During National Women’s Health Week (May 11-17), we celebrate our women Veterans and VA’s commitment to providing them with high quality, comprehensive, gender-sensitive mental health care. Women Veterans are the fastest growing segment of VA users. Over the past nine years, there has been a 130% increase in the number of women Veterans who received VA mental health care.
Compared to male Veterans, women Veterans are more likely to have certain mental health conditions, such as depression and anxiety, as well as co-occurring mental and physical health problems. These can influence treatment planning and the need for coordinated care among different specialists and clinics. Women Veterans are also more likely than their male counterparts to experience certain types of gender-based violence, such as intimate partner violence and military sexual trauma. Biological differences between men and women may also require special care. For example, addressing women’s reproductive mental health concerns, such as postpartum depression or the effects of medication on a woman and her baby, requires specific knowledge and services.
To meet women Veterans’ mental health needs, VA provides comprehensive mental health services, including general outpatient, specialty services, evidence-based therapies, and inpatient and residential treatment options for women. “One size doesn’t fit all. Women Veterans enter our care at different phases of their life and with different backgrounds, experiences, and goals,” explains Susan McCutcheon, RN, EdD, VA’s National Director of Family Services, Women’s Mental Health, and Military Sexual Trauma. For this reason, treatments may be provided in women-only or mixed-gender settings, and options are available to meet each Veteran’s clinical needs and treatment preferences. “Our programs and policies recognize the importance of offering choice, flexibility and options of care, and of tailoring treatment to best meet the individual needs of each women Veteran.”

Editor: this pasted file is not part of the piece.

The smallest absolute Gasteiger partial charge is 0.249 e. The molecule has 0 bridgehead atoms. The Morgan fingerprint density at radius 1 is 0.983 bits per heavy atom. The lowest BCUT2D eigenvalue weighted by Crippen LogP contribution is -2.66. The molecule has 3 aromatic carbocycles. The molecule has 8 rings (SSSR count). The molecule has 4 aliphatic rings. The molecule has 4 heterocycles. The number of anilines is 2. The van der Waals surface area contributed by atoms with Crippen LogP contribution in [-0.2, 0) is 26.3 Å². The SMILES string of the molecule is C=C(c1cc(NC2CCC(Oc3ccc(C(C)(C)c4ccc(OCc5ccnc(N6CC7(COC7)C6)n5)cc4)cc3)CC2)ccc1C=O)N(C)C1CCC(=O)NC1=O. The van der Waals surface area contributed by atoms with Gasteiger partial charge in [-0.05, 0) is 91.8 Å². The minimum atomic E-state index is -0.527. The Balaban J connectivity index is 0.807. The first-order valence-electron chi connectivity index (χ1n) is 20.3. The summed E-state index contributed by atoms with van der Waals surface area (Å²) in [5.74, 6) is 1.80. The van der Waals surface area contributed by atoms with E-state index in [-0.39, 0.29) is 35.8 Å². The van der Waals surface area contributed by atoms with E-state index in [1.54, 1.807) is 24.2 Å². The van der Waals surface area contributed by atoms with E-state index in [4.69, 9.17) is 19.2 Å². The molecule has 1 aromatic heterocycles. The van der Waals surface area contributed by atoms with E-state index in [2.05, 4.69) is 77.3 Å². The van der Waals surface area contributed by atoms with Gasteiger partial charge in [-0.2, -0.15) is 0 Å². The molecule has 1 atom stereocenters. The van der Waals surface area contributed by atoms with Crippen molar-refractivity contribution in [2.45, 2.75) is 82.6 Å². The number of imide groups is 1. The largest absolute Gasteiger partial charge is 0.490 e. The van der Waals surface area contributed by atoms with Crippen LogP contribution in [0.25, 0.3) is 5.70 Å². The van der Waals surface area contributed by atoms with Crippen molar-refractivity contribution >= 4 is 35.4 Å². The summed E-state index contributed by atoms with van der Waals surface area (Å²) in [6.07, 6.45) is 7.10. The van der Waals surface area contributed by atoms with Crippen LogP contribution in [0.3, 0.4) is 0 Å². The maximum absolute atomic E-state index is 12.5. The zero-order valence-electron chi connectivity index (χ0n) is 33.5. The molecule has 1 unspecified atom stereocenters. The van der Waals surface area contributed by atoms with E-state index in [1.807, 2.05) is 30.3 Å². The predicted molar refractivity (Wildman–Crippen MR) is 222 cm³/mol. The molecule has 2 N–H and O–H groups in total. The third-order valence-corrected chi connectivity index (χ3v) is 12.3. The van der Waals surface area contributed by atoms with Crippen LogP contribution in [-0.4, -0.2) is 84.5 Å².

One women Veteran who has received VA mental health services is Julianne. Julianne was diagnosed with thyroid cancer while on active duty service in Iraq. During her cancer treatment at the Palo Alto VA Medical Center, she was referred to the facility’s Women’s Counseling Center for further evaluation of her PTSD symptoms. She has been going to that clinic for the past two years and has learned many skills to manage daily stress and her PTSD symptoms.
“I am able to function today because of the skills that I learned at the clinic,” says Julianne, “I no longer binge eat when I am stressed, or avoid the problem. Before, I didn’t know how to hold a job. But now, I am going through school for a graduate degree in applied anthropology.” She is particularly grateful for the care she received at the Women’s Counseling Center because it specifically focuses on the needs of women Veterans.
Through that clinic, Julianne has met other women who share her experience as a Veteran. She finds it helpful to talk with other women Veterans about her problems and ways to work on them, and feels at ease in the clinic’s comfortable setting. She feels confident in her ability to apply the skills she has learned to face daily challenges, and draws strength the support she receives from her VA mental health team and from other women Veterans.
Today, Julianne is inspired to be a Veterans Outreach Coordinator. Through her own experience with VA, she knows the importance of matching treatment to the individual Veteran’s needs and preferences. She wants to help others to connect with the right people and organizations and keep moving forward like she is.
For more information on VA’s mental health services for women Veterans, please visit Women Veterans Mental Health. Women Veterans Health Care provides comprehensive information on primary care as well as specialty care such as reproductive services, rehabilitation, mental health, and services for military sexual trauma. Center for Women Veterans offers additional resources and information for women Veterans, serving as an advocate in recognizing the service and contributions of women Veterans and women in the military, and in raising awareness of the responsibility to treat women Veterans with dignity and respect.